This is what has agitated the elite Muslims, who have condemned it, while some are justifying the act. The fact that some are condemning it and others justifying it brings a division among Muslims over what should be the right reaction on the issue of blasphemy or insult to the holy prophet. Among those that condemned it to include eminent personalities in the Muslim umma, the Sultan of Sokoto and Sheikh Abubakar Gumi and other great personalities. If indeed the mob crowd was wrong for their action, why is it that at any time issues of insult against the holy prophet, a (fatwa) death sentence is pronounced against the offender? Once that is done in no time followers are already out for the life of the person, without trial. Is Islamic law against the trial of an offender? Otherwise, there would not have been Muslim lawyers or Muslim lawyers would not have clients.
Parents of the late Deborah, Emmanuel Garba (right) and Alheri at their hometown, Tungan Magajiya in Rijau Local Government Area of Niger State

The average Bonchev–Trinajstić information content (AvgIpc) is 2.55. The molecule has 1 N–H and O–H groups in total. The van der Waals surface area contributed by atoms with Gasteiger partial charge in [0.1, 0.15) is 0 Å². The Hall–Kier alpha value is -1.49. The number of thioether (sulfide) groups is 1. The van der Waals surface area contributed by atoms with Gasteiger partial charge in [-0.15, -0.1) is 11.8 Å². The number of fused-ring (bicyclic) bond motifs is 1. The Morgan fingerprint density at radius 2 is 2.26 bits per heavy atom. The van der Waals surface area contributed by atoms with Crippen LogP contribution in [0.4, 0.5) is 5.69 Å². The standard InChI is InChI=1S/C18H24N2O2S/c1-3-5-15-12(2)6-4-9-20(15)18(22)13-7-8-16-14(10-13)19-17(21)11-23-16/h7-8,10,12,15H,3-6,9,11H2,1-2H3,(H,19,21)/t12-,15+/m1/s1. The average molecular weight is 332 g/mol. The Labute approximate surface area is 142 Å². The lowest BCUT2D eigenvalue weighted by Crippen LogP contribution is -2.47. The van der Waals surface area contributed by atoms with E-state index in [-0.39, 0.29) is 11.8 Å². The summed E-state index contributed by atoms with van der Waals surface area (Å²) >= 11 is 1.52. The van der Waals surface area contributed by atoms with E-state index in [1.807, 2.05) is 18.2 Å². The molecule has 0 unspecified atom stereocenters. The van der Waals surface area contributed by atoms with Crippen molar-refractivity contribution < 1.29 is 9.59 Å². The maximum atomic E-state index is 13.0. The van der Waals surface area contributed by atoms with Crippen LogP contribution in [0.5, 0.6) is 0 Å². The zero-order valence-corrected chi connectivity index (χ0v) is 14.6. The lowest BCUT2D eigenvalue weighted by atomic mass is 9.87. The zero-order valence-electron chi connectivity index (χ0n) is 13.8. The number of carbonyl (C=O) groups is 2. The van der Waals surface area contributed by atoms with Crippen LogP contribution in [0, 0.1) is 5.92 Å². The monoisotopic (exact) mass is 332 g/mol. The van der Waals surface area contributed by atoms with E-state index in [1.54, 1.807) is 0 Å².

On the global scale, while some Muslims and even Islamic clerics condemn the reprisal killing of a supposed blasphemer, some uphold it and want it carried out at all costs. In 1988 the Iranian British author Salman Rushdie released a book The Satanic Verses and the Iranian supreme leader, Ayatollah Khomeini felt he insulted the holy prophet in the book and pronounced fatwa on him to the delight of his followers. Rushdie then went into hiding even after apologizing. He is obviously still alive because he lives in the United Kingdom. If as an Iranian he lives in Iran or even visits undisguised, they would have killed him by now since there is no pardon for anyone on whom fatwa is pronounced. The way the issue of insult against the holy prophet of Islam has been used to perpetrate murderous acts globally is such that has left mankind at a loss as to what and what constitutes the insult so that people will be aware of such and be careful about it. In 2005 there was the issue of Mohammed cartoon in a newspaper in Denmark. The ripple effect of the reactions that took place across the world claimed many lives and property in any place the revolt took place. At the same time the protests were going on, many Muslims were still in condemnation of it and called for calm.